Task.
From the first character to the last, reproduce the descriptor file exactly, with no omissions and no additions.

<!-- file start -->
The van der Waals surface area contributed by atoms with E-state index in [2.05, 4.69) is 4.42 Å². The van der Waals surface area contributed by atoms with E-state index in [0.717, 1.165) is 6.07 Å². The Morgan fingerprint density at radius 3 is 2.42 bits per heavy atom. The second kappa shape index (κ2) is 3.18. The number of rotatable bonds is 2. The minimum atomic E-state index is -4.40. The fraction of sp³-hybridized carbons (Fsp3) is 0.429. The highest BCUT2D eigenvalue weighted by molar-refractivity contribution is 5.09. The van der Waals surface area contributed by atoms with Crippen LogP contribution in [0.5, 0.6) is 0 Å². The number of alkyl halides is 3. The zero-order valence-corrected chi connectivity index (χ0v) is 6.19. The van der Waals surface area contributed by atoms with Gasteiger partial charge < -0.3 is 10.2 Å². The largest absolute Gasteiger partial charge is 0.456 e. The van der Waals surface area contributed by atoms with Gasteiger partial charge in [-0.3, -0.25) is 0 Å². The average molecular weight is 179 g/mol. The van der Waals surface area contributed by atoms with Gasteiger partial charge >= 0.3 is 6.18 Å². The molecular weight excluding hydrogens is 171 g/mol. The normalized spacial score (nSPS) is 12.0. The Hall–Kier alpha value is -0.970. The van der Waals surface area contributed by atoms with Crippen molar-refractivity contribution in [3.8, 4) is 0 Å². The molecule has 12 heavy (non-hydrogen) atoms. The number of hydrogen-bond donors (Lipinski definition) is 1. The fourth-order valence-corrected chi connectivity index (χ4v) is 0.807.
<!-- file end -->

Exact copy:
The van der Waals surface area contributed by atoms with E-state index in [2.05, 4.69) is 4.42 Å². The van der Waals surface area contributed by atoms with E-state index in [0.717, 1.165) is 6.07 Å². The Morgan fingerprint density at radius 3 is 2.42 bits per heavy atom. The second kappa shape index (κ2) is 3.18. The number of rotatable bonds is 2. The minimum atomic E-state index is -4.40. The fraction of sp³-hybridized carbons (Fsp3) is 0.429. The highest BCUT2D eigenvalue weighted by molar-refractivity contribution is 5.09. The van der Waals surface area contributed by atoms with Crippen LogP contribution in [0.5, 0.6) is 0 Å². The number of alkyl halides is 3. The zero-order valence-corrected chi connectivity index (χ0v) is 6.19. The van der Waals surface area contributed by atoms with Gasteiger partial charge < -0.3 is 10.2 Å². The largest absolute Gasteiger partial charge is 0.456 e. The van der Waals surface area contributed by atoms with Gasteiger partial charge in [-0.3, -0.25) is 0 Å². The average molecular weight is 179 g/mol. The van der Waals surface area contributed by atoms with Gasteiger partial charge >= 0.3 is 6.18 Å². The molecular weight excluding hydrogens is 171 g/mol. The normalized spacial score (nSPS) is 12.0. The Hall–Kier alpha value is -0.970. The van der Waals surface area contributed by atoms with Crippen molar-refractivity contribution in [3.8, 4) is 0 Å². The molecule has 12 heavy (non-hydrogen) atoms. The number of hydrogen-bond donors (Lipinski definition) is 1. The fourth-order valence-corrected chi connectivity index (χ4v) is 0.807.